Northam did NOT blame new outbreaks on workplaces (other than bars), but his administration is pushing forward with its first-in-the-nation COVID workplace standards, and it was made clear in a story in today’s Virginia Mercury that no safe harbor will be allowed merely by meeting the CDC guidelines. The folks in Virginia are smarter than the CDC! Right…..


  2. The best part was when Dr Northam stated that businesses should ask someone without a mask to leave, and if they dont leave call the cops so they could potentially be arrested for trespass. This from a party who lobbied to empty jails of nonviolent offenders and wouldn’t press any chargers on rioters who destroyed and burned private property and assaulted police. This guy has a huge set on him and absoluetly no sense of hypocrisy. I’m somewhat jealous of someone who can say such things with a straight face. Can you imagine any Karen having the guts to call the cops on any BIPOC not wearing a mask for trespass in today’s world? You couldn’t pay me to be a VDH employee walking into that scenario either. Sounds like a job for the social workers and restorative justice. Not to mention the stabbing and shooting in the news reportedly for upholding mask requirements….
    But Stoney’s issue with the police tape puts him right up there! I say Stoney for Gov! He’s a perfect fit.

    • If someone was arrested for trespass, it is highly doubtful she would detained in a jail. So, the Governor is not being inconsistent on that score. Furthermore, it is not up to the governor to “press charges” on rioters. That is the function and responsibility of the local police and prosecutors. Although the Richmond Commonwealth’s attorney has waived jail time for some persons arrested during the demonstrations, she has refused to drop the charges. In summary, your criticism of Northam is baseless in this circumstance.

      Currently, businesses in Virginia Beach and other places have signs up requiring people to wear shirts and shoes upon entering. If a person enters the store without wearing a shirt or shoes, the employees or owner can ask him to leave. If he refuses to leave, the owner or manager can call the cops. How is that different from wearing a mask?

      • Did Northam make the mask order mandatory? When first issued there was a gaping hole for those who had various forms of self-defined respiratory disorders. If still true, it’s hard to understand how a business owner could throw out somebody for not wearing a mask who claimed an exemption because of a respiratory disorder.

      • Doesn’t E.O. 63 still apply as to Enforcement?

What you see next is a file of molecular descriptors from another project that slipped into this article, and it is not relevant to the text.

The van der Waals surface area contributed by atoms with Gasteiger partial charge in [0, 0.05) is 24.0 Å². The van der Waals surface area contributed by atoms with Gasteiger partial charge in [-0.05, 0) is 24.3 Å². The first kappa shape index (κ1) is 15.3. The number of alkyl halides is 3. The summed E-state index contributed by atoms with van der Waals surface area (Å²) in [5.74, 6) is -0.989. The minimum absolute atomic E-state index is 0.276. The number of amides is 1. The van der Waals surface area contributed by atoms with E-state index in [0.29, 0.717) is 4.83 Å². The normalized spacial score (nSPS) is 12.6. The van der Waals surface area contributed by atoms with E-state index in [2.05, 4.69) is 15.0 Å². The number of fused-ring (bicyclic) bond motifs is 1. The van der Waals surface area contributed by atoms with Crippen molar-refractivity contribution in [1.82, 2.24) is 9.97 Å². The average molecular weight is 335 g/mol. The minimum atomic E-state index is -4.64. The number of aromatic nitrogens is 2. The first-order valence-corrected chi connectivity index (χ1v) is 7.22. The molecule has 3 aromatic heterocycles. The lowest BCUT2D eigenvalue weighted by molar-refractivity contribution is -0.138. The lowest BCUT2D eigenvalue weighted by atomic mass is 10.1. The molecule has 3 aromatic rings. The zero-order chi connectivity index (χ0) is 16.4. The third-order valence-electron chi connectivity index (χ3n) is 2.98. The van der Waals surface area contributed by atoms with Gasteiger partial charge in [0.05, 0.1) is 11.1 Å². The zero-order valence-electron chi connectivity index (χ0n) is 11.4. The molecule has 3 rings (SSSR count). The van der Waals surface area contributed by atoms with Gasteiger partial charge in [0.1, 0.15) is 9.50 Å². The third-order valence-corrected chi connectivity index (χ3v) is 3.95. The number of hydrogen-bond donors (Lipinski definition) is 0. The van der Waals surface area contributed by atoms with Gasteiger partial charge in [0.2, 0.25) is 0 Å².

C.Enforcement The Virginia Department of Health shall have authority to enforce this Order. Any willful violation or refusal, failure, or neglect to comply with this Order, issued pursuant to § 32.1-13 of the Code of Virginia, is punishable as a Class 1 misdemeanor pursuant to § 32.1-27 of the Code of Virginia. The State Health Commissioner may also seek injunctive relief in circuit court for violation of this Order, pursuant to § 32.1-27 of the Code of Virginia. No minor shall be subject to criminal penalty for failure to wear a face covering. Adults accompanying minors should use the adult’s best judgment with respect to placing face coverings on a minor between the ages of two through nine while inside the public areas noted above. Adults accompanying minors age 10 through 18 shall use reasonable efforts to prompt the minor to wear face coverings while inside the public areas noted above.

    • Not only the shirts/shoes but smoking, and loud and obnoxious, accompanied by a dog or pet, carrying an AR-15, .. all will get you tossed out – either leave when asked or wait for the police to do the honors.

      I’m not sure where you are coming from. You seem to think you have certain “rights” and it’s wrong to take them from you or some such.

      Can you explain your philosophy or beliefs?

      • I forgot about the prohibition on smoking in restaurants, other than in designated areas.

        • That’s a Law though, “no shoes, no shirt” is not a Law and never has been at the State or Federal Level.

        • By law, violation of an emergency order is a misdemeanor.

          • Where did I bring up the Emergency Decree? No shoes, no shirt is not a Law anywhere. The belief that it has the weight of Law, is again false. Also, the “violation of an emergency order is a misdemeanor.” only last as long as someone doesn’t take it to court. Given the amount of Lawsuits pending on such matters, that isn’t going to stand.

      • “Not only the shirts/shoes but smoking, and loud and obnoxious, accompanied by a dog or pet, carrying an AR-15, .. all will get you tossed out – either leave when asked or wait for the police to do the honors.”

        Unless otherwise posted that is completely inaccurate. It’s also not a Federal or State Law, it would be up to the owner to enforce.

        Furthermore, VA is an open carry state. You can, again unless otherwise posted carry a firearm in the open anywhere deemed allowable.

    • So we’re having a special session to reimagine policing especially when it comes to nonviolent offenses… and the governor now says call the police for a nonviolent civil offense? That’s my point. Last time I checked trespass wasn’t a violent felony… hell they have said shoplifting isn’t a violent offense.